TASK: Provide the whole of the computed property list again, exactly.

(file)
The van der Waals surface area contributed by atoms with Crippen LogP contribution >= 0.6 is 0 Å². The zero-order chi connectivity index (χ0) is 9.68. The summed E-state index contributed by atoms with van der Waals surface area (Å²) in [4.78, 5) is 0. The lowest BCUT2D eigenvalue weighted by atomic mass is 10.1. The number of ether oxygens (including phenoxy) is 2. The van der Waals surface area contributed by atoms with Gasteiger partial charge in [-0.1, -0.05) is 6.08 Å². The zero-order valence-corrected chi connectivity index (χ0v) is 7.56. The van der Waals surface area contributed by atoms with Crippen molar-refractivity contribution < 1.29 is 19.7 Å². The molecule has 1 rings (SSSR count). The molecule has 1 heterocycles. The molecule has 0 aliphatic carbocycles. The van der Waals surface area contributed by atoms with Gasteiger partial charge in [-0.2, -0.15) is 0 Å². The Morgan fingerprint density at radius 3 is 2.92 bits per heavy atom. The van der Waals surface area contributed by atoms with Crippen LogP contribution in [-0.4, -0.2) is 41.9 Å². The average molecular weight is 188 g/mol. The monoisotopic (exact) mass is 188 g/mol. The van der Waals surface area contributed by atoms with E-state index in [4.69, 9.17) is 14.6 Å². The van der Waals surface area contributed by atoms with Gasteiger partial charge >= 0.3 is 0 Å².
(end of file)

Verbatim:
The van der Waals surface area contributed by atoms with Crippen LogP contribution >= 0.6 is 0 Å². The zero-order chi connectivity index (χ0) is 9.68. The summed E-state index contributed by atoms with van der Waals surface area (Å²) in [4.78, 5) is 0. The lowest BCUT2D eigenvalue weighted by atomic mass is 10.1. The number of ether oxygens (including phenoxy) is 2. The van der Waals surface area contributed by atoms with Gasteiger partial charge in [-0.1, -0.05) is 6.08 Å². The zero-order valence-corrected chi connectivity index (χ0v) is 7.56. The van der Waals surface area contributed by atoms with Crippen molar-refractivity contribution < 1.29 is 19.7 Å². The molecule has 1 rings (SSSR count). The molecule has 1 heterocycles. The molecule has 0 aliphatic carbocycles. The van der Waals surface area contributed by atoms with Gasteiger partial charge in [-0.2, -0.15) is 0 Å². The Morgan fingerprint density at radius 3 is 2.92 bits per heavy atom. The van der Waals surface area contributed by atoms with Crippen LogP contribution in [-0.4, -0.2) is 41.9 Å². The average molecular weight is 188 g/mol. The monoisotopic (exact) mass is 188 g/mol. The van der Waals surface area contributed by atoms with E-state index in [4.69, 9.17) is 14.6 Å². The van der Waals surface area contributed by atoms with Gasteiger partial charge >= 0.3 is 0 Å².